Leonhardt returns to roots | DrumhellerMail
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Last updateFri, 19 Apr 2024 5pm

Leonhardt returns to roots

    Ron Leonhardt had a once in a lifetime chance to visit part of his heritage this summer when he travelled to the last spot his family inhabited in Europe.
    Leonhardt was part of a mission trip “Returning the Gift” from Grace Lutheran Church to the Ukraine. At the conclusion of his trip, he and his daughter, Lynn Hemming, took a side journey before returning home. This was to a tiny village in Russia.
    His journey was a journey through history. He explains that when Catherine the Great ruled Russia, she attempted to develop the south of Russia and encouraged settlers to come to the area.
    “I guess it was sort of like Canada where the homesteaders would get a special deal to develop the country. But this was longer ago, it was in the 1760s,” said Leonhardt.
    His family was among those settlers from Germany and they built the village of Grimm in 1767. There were 179 people who established village.
    “They lived there and they could practice their own language and religion and didn’t have to serve in the military,” said Leonhardt. “It attracted a lot people from southern Europe.”
    This continued for more than 100 years until political tides began to shift. It was about this time many families began to leave.
    The Leonhardt family left in 1907. Over the next year, Leonhardt’s grandparents, their four sons and two daughters came to the new world. They initially landed in Chicago, and then learned of homesteads in Canada and came to Alberta.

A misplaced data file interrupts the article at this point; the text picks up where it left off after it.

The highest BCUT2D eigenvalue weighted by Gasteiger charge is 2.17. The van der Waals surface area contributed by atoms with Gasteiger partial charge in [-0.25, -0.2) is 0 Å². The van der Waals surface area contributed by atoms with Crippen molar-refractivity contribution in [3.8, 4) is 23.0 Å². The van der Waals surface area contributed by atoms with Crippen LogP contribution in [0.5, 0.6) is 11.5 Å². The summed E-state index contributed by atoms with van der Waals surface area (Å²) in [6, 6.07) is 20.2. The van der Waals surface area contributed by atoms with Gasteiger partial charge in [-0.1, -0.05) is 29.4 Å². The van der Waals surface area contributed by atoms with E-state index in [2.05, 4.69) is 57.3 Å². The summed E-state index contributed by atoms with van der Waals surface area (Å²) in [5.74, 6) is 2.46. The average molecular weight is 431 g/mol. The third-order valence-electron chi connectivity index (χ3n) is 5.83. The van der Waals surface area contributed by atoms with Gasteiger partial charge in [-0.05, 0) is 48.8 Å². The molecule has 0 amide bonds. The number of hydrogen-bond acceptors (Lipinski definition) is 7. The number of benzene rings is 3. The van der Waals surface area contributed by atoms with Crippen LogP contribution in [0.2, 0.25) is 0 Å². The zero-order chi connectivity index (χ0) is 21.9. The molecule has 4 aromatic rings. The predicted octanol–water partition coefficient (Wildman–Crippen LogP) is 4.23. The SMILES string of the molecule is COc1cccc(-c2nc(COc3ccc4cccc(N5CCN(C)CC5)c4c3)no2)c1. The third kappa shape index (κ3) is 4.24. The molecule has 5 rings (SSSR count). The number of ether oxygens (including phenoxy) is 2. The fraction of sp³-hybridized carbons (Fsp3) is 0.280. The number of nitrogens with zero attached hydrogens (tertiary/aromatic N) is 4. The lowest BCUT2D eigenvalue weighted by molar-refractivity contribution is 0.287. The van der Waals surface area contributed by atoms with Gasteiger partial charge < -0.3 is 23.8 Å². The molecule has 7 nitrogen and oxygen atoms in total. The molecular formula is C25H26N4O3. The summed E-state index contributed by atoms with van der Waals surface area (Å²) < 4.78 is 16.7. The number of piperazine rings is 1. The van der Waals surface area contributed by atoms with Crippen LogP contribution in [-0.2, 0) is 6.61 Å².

Five of the six children came to Alberta and one sister married in Chicago and remained.
    There was no future for the village. By 1941, most German families were banished under Stalin. Leonhardt said men were shipped away to the army or camps. The icons were destroyed, records were burned, leaving virtually no sign that the German settled village ever existed.
    Russians were relocated to populate the village.
    Today a very different village stands. Hemming said it is an agrarian village and fairly poor. They saw virtually no sign of its interesting history. That was until they were wandering through a graveyard, and came upon a tombstone. On it was the name Catherine Elizabeth Leonhardt, born in 1786.
    “How we found that tombstone, I don’t know, we wandered around the cemetery for a while and all we could find were Russian names, but we had heard there was one tombstone there with a German name on it,” said Leonhardt. “It was pretty neat.”
    Leonhardt said that to his knowledge, he is the first from the family to go back to the village to see it.
    “I often heard my dad and his brother talk about the old country and about what it was like to live there. I guess I just wanted to see where we came from. It didn’t really resemble what they talked about… it seems to be all gone.”
    Hemming felt a connection to her family in the village.
    “It was really cool to go there and see that this us where our roots are,” said Hemming.
    She and her father remarked that the landscape was very much like where the Leonhardt’s came to Alberta to homestead.


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